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James Baldwin’s “Notes of a Native Son” is a recollection of experiences throughout his life that show the difficult circumstances he faced with his father and the effects of racism on his mindset. Baldwin’s father was stern and often was unrelenting, which scared his children at times. However, in time Baldwin has come to realize his father’s outlook and confidence was able to develop him into who he is today. We can imply from his words that Baldwin did not truly understand the extent of his father’s influence on him until his passing.
Baldwin is able to move us by using various rhetorical devices to explore his identity while realizing that anger can motivate people to seek justice.
The middle of the 20th century struck momentum for civil rights activists and their associations. Originally published in 1955, almost a year after the Brown v. Board of Education case and a month before the Montgomery Bus Boycotts. Many had known that civil rights had a long way to go, a lot more to achieve.
Fear and alienation made the American Dream intangible for most African Americans. The death of Baldwin’s father made him realize a lot of things he was reluctant to understand before.
This story is told from the perspective of Baldwin, who maintains ethos through giving vivid details from his memory. One passage he talks about a time he and his friend went out together. This was after the death of his father, having moved to New Jersey.
This night was full of obstacles for Baldwin, who only was looking for a place to eat with his friend. “Almost every detail of that night stands out very clearly in my memory.” This gives us a sense of connectedness to what he is going through. After getting denied service at the diner, he recalls what it felt like walking down the street. Everyone felt as if they were moving “toward” and “against” him. “I wanted to do something to crush these white faces, which were crushing me.” We can understand the anger accumulated in him from the uncontrollable thoughts he is experiencing. The pressure and rage inside him for not being able to do the same things as other people.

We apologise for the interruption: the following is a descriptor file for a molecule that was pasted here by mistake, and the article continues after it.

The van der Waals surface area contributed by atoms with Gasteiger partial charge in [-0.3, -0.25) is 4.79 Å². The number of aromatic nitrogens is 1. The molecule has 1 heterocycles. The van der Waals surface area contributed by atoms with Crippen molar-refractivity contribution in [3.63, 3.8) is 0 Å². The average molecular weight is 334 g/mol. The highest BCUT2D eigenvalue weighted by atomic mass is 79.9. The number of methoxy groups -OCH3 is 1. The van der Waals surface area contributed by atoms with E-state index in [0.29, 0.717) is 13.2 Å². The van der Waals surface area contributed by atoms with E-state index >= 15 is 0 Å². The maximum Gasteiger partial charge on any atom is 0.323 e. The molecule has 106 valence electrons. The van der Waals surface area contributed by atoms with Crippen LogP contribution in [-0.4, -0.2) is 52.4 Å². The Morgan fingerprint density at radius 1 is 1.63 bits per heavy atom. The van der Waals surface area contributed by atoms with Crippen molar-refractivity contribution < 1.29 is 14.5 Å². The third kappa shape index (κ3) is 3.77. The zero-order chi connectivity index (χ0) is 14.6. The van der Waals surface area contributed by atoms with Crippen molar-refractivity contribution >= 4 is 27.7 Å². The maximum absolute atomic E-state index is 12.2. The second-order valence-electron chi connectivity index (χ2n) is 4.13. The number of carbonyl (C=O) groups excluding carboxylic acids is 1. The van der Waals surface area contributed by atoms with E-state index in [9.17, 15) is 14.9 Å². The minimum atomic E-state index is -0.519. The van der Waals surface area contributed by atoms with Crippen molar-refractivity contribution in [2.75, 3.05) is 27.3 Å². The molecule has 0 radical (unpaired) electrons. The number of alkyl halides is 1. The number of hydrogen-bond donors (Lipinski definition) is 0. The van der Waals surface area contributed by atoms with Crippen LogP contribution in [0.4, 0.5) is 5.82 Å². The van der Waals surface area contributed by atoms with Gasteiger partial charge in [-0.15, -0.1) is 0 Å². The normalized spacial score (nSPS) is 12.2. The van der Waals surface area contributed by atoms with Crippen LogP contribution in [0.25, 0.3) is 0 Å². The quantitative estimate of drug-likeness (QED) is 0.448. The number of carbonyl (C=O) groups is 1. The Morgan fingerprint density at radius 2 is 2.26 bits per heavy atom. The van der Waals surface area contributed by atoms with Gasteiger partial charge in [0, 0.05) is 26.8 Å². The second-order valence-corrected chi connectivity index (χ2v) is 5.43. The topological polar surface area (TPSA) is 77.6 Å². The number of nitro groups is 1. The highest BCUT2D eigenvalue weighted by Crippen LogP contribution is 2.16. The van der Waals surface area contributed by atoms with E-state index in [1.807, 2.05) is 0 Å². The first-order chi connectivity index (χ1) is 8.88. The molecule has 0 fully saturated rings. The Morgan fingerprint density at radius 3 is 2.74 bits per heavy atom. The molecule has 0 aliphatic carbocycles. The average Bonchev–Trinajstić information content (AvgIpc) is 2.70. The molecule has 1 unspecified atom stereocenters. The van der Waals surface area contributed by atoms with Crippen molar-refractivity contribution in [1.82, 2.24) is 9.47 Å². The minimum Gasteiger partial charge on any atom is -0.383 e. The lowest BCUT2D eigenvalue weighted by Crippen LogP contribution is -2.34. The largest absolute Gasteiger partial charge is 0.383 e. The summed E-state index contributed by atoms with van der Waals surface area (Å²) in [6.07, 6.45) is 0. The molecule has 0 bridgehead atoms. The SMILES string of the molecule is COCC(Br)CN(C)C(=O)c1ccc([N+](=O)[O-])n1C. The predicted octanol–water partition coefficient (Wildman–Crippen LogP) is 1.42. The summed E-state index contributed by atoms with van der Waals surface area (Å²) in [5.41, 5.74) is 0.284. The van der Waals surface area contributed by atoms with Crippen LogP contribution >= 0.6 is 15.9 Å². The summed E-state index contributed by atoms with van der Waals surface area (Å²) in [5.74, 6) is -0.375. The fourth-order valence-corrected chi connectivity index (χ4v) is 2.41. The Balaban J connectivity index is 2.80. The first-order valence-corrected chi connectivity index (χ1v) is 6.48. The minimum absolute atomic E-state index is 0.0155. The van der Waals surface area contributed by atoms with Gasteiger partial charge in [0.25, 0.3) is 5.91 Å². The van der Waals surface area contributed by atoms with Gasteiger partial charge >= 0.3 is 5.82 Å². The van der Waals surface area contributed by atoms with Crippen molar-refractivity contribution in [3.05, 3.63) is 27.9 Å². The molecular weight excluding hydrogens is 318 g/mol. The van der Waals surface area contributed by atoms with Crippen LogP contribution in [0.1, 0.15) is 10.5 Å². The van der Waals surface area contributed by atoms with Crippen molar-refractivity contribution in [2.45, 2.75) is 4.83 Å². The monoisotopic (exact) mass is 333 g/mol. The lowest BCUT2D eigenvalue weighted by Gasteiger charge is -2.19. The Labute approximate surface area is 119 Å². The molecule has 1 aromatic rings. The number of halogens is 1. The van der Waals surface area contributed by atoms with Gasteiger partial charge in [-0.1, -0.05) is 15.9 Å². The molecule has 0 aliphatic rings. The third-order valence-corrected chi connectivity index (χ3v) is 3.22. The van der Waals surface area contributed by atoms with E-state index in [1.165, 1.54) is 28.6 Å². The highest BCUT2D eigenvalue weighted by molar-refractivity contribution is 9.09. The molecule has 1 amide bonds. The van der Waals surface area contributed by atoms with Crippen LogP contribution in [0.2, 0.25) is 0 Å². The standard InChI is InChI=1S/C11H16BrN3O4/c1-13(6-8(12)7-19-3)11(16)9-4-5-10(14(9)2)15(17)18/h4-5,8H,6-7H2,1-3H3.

A lot of emotion can be seen in this story. From the feelings he had when his father died, to the alienation and fury he had from experiencing racism while in New Jersey. The night he went from place to place, continuously being discriminated against until the anger finally took control over him. “There was nothing on the table but an ordinary watermug half full of water, and I picked this up and hurled it with all my strength at her.” (594) After running out of the diner, he feels guilt for his white friend he left behind. He got so furious that it overrode his process of thought, and is fearful of the rage he has succumb to. This conflict highlights the emotional turmoil he felt along with other blacks at the time. It also allows us to see the effect that racism had on Baldwin, the feeling of not being able to control oneself, the feeling of being a hazard to yourself and those around you.
The book may not be riddled with logical implications, however there are instances in which Baldwin expresses reasoning behind what he is getting at. His father was the way he was because of the years of paranoia he faced. When invited to see a play with his white teacher, Baldwin knew his father would be unappeased to the thought of a white woman taking interest in his son. Despite this being an opportunity for his child to experience something valuable, the grudge he holds on all white people makes him see this as only bad news for his family. The final paragraph states that it seemed one must “hold in mind forever two ideas which seemed to be in opposition.” The first idea is to “accept life as it is” and the second idea is that “one must never, in one’s own life, accept these injustices as commonplace.”
This summarizes Baldwin’s message on hatred’s problems. He presents hatred as destructive to the man that hates but that hatred also is able to fuel the man’s desire for justice. Baldwin is able to use this story as a means to confess his feelings during this point of his life. His profound use of pathos helps to make us understand the obstacles faced by him and his father, and the reasoning behind why this hatred has become prominent in many African Americans. Using a balance of the rhetorical appeals, Baldwin is able to deliver this message to anyone who reads this story.
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